N-nitroso compounds are hypothesized human bladder carcinogens. We investigated ingestion of N-nitroso compound precursors nitrate and nitrite from drinking water and diet and bladder cancer in the New England Bladder Cancer Study.
Using historical nitrate measurements for public water supplies and measured and modeled values for private wells, as well as self-reported water intake, we estimated average nitrate concentrations (mg/L NO3-N) and average daily nitrate intake (mg/d) from 1970 to diagnosis/reference date (987 cases and 1,180 controls). We estimated overall and source-specific dietary nitrate and nitrite intakes using a food frequency questionnaire (1,037 cases and 1,225 controls). We used unconditional logistic regression to estimate odds ratios (OR) and 95% confidence intervals (CI). We evaluated interactions with factors that may affect N-nitroso compound formation (i.e., red meat, vitamin C, smoking), and with water intake.
Average drinking water nitrate concentration above the 95th percentile (>2.07 mg/L) compared with the lowest quartile (≤0.21 mg/L) was associated with bladder cancer (OR = 1.5, 95% CI = 0.97, 2.3; P trend = 0.01); the association was similar for average daily drinking water nitrate intake. We observed positive associations for dietary nitrate and nitrite intakes from processed meat (highest versus lowest quintile OR for nitrate = 1.4, 95% CI = 1.0, 2.0; P trend = 0.04; OR for nitrite = 1.5, 95% CI = 1.0, 2.1; P trend = 0.04, respectively), but not other dietary sources. We observed positive interactions between drinking water nitrate and red meat (P-interaction 0.05) and processed red meat (0.07).
Our results suggest the importance of both drinking water and dietary nitrate sources as risk factors for bladder cancer.
From the aOccupational and Environmental Epidemiology Branch, Division of Cancer Epidemiology and Genetics, National Cancer Institute, Bethesda, MD
bDepartment of Epidemiology and Public Health, University of Maryland School of Medicine, and Program in Oncology, University of Maryland Marlene and Stewart Greenebaum Comprehensive Cancer Center, Baltimore, MD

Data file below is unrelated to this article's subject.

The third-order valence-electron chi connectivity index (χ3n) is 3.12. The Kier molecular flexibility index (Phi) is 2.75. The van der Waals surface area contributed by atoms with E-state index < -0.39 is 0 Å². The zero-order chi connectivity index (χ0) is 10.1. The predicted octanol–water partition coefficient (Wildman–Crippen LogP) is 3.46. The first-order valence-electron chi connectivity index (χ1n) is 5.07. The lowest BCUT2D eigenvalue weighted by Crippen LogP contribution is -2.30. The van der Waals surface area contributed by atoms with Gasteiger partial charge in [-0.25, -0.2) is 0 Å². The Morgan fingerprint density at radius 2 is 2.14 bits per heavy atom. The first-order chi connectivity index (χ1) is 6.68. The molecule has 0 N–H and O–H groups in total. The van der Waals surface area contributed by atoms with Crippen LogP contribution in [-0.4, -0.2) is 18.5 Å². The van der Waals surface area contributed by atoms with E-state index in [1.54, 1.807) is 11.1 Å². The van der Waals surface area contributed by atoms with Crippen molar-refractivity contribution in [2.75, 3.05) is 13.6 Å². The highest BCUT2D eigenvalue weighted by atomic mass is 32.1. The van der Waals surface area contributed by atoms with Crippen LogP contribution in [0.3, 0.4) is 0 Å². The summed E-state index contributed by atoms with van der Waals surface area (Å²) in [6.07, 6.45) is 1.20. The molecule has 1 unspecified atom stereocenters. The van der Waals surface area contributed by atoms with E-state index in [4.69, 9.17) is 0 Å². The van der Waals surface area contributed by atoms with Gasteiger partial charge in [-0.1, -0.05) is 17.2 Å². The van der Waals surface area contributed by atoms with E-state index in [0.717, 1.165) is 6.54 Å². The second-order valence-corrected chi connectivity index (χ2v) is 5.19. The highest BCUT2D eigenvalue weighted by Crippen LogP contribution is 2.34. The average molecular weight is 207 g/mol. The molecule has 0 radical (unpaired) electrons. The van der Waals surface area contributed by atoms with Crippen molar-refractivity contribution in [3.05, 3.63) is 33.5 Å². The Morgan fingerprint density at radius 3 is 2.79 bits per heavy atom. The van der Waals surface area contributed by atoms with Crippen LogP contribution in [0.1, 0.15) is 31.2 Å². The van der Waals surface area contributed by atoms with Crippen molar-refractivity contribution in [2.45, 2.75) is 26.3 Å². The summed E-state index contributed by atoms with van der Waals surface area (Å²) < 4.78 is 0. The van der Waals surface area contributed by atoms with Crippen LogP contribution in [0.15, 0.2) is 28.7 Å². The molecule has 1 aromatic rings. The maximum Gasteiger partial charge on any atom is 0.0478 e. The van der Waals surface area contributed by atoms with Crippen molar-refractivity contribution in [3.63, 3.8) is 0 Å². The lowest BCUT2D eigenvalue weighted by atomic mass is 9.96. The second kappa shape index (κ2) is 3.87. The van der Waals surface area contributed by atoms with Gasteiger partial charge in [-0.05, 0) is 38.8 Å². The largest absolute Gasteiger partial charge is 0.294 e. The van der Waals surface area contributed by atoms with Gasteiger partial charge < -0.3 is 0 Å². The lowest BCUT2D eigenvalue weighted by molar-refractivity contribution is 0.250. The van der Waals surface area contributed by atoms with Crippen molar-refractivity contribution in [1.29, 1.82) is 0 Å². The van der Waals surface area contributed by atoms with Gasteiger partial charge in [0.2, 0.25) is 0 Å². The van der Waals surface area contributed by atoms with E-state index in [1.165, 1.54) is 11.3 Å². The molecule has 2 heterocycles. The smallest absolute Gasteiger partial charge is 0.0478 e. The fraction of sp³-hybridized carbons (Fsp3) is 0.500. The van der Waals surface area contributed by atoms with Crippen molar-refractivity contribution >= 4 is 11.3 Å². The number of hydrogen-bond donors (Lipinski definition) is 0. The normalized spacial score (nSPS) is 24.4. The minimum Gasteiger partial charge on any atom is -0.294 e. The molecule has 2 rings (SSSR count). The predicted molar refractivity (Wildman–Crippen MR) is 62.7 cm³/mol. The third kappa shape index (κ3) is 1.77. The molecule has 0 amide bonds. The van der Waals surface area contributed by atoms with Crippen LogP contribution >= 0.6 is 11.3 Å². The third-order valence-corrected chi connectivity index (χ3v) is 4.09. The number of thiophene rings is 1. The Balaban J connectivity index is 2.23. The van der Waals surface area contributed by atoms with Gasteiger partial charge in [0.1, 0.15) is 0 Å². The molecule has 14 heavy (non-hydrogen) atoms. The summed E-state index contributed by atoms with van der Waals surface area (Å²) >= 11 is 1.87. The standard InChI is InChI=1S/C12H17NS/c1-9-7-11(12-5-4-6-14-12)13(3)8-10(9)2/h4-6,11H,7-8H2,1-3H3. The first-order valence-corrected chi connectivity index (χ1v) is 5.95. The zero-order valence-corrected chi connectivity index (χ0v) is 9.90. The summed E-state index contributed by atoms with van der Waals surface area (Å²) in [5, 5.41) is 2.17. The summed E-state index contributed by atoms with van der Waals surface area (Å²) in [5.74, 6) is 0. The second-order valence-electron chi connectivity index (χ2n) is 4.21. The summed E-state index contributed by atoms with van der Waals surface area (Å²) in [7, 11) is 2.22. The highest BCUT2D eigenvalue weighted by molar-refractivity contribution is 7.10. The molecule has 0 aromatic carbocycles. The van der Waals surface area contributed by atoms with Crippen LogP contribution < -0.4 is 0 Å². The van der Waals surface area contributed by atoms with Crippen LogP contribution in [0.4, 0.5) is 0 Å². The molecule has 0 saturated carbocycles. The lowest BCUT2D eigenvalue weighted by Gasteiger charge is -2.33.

cDepartment of Biostatistics, Virginia Commonwealth University, Richmond, VA
dVermont Department of Health, Burlington, VT
eBureau of Public Health Statistics and Informatics, Department of Health and Human Services, Concord, NH
fMaine Cancer Registry, Augusta, ME
gBiostatistics Branch, Division of Cancer Epidemiology and Genetics, National Cancer Institute, Bethesda, MD
hMetabolic Epidemiology Branch, Division of Cancer Epidemiology and Genetics, National Cancer Institute, Bethesda, MD
iDepartment of Epidemiology, Geisel School of Medicine at Dartmouth, Hanover, NH.
Submitted February 1, 2019; accepted September 25, 2019.
This work was supported by the Intramural Research Program of the National Cancer Institute. K.H.B. is supported by 1 K07 CA230182-01 from the National Cancer Institute.
The authors report no conflicts of interest.
Supplemental digital content is available through direct URL citations in the HTML and PDF versions of this article (www.epidem.com).
Barry and Jones are co-first authors and Karagas, Silverman, and Ward are co-last authors.
Baris currently at Section on Development and Affective Neuroscience, Emotion and Development Branch, National Institute of Mental Health.
Barry and Baris were formerly at Occupational and Environmental Epidemiology Branch, Division of Cancer Epidemiology and Genetics, National Cancer Institute, Bethesda, MD; and Schwenn was formerly at Maine Cancer Registry, Augusta, ME.
Investigators may contact Dr. Debra Silverman, Chief of the Occupational and Environmental Epidemiology Branch at the National Cancer Institute for access to data and code for replication.
Correspondence: Mary H. Ward, Occupational and Environmental Epidemiology Branch, Division of Cancer Epidemiology and Genetics, National Cancer Institute, 9609 Medical Center Dr., Room 6E138, Rockville, MD 20850. E-mail: firstname.lastname@example.org.